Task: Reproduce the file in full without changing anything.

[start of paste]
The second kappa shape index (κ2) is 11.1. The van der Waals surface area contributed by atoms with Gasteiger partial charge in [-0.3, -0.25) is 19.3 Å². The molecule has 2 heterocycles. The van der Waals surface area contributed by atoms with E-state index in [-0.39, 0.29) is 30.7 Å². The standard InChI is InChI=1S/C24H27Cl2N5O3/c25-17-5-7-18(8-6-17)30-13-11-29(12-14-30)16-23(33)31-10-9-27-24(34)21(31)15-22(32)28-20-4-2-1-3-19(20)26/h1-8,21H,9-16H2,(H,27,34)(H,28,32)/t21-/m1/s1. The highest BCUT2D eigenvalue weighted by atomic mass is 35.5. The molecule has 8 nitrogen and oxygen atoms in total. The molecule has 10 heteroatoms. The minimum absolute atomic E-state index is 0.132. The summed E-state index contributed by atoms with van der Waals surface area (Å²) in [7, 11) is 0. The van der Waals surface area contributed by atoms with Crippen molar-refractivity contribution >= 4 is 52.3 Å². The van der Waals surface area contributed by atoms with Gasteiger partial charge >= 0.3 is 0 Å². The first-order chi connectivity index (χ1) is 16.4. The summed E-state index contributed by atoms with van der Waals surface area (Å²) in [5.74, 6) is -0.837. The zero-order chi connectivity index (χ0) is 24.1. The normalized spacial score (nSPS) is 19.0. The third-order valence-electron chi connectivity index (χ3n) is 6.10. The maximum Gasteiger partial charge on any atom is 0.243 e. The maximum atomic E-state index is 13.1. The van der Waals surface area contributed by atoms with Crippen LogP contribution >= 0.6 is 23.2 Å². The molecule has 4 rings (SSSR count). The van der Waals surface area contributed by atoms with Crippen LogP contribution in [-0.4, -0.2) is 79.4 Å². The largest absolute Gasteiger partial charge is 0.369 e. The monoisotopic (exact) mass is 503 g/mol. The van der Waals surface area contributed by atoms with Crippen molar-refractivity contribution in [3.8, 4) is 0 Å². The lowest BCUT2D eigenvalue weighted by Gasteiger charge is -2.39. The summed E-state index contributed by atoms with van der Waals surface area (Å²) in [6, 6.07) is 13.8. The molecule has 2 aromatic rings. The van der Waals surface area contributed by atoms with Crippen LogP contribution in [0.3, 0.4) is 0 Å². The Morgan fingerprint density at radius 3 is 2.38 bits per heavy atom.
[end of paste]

The second kappa shape index (κ2) is 11.1. The van der Waals surface area contributed by atoms with Gasteiger partial charge in [-0.3, -0.25) is 19.3 Å². The molecule has 2 heterocycles. The van der Waals surface area contributed by atoms with E-state index in [-0.39, 0.29) is 30.7 Å². The standard InChI is InChI=1S/C24H27Cl2N5O3/c25-17-5-7-18(8-6-17)30-13-11-29(12-14-30)16-23(33)31-10-9-27-24(34)21(31)15-22(32)28-20-4-2-1-3-19(20)26/h1-8,21H,9-16H2,(H,27,34)(H,28,32)/t21-/m1/s1. The highest BCUT2D eigenvalue weighted by atomic mass is 35.5. The molecule has 8 nitrogen and oxygen atoms in total. The molecule has 10 heteroatoms. The minimum absolute atomic E-state index is 0.132. The summed E-state index contributed by atoms with van der Waals surface area (Å²) in [7, 11) is 0. The van der Waals surface area contributed by atoms with Crippen molar-refractivity contribution >= 4 is 52.3 Å². The van der Waals surface area contributed by atoms with Gasteiger partial charge >= 0.3 is 0 Å². The first-order chi connectivity index (χ1) is 16.4. The summed E-state index contributed by atoms with van der Waals surface area (Å²) in [5.74, 6) is -0.837. The zero-order chi connectivity index (χ0) is 24.1. The normalized spacial score (nSPS) is 19.0. The third-order valence-electron chi connectivity index (χ3n) is 6.10. The maximum Gasteiger partial charge on any atom is 0.243 e. The maximum atomic E-state index is 13.1. The van der Waals surface area contributed by atoms with Crippen LogP contribution >= 0.6 is 23.2 Å². The molecule has 4 rings (SSSR count). The van der Waals surface area contributed by atoms with Crippen LogP contribution in [-0.4, -0.2) is 79.4 Å². The largest absolute Gasteiger partial charge is 0.369 e. The monoisotopic (exact) mass is 503 g/mol. The van der Waals surface area contributed by atoms with Crippen molar-refractivity contribution in [3.8, 4) is 0 Å². The lowest BCUT2D eigenvalue weighted by Gasteiger charge is -2.39. The summed E-state index contributed by atoms with van der Waals surface area (Å²) in [6, 6.07) is 13.8. The molecule has 2 aromatic rings. The van der Waals surface area contributed by atoms with Crippen LogP contribution in [0.3, 0.4) is 0 Å². The Morgan fingerprint density at radius 3 is 2.38 bits per heavy atom.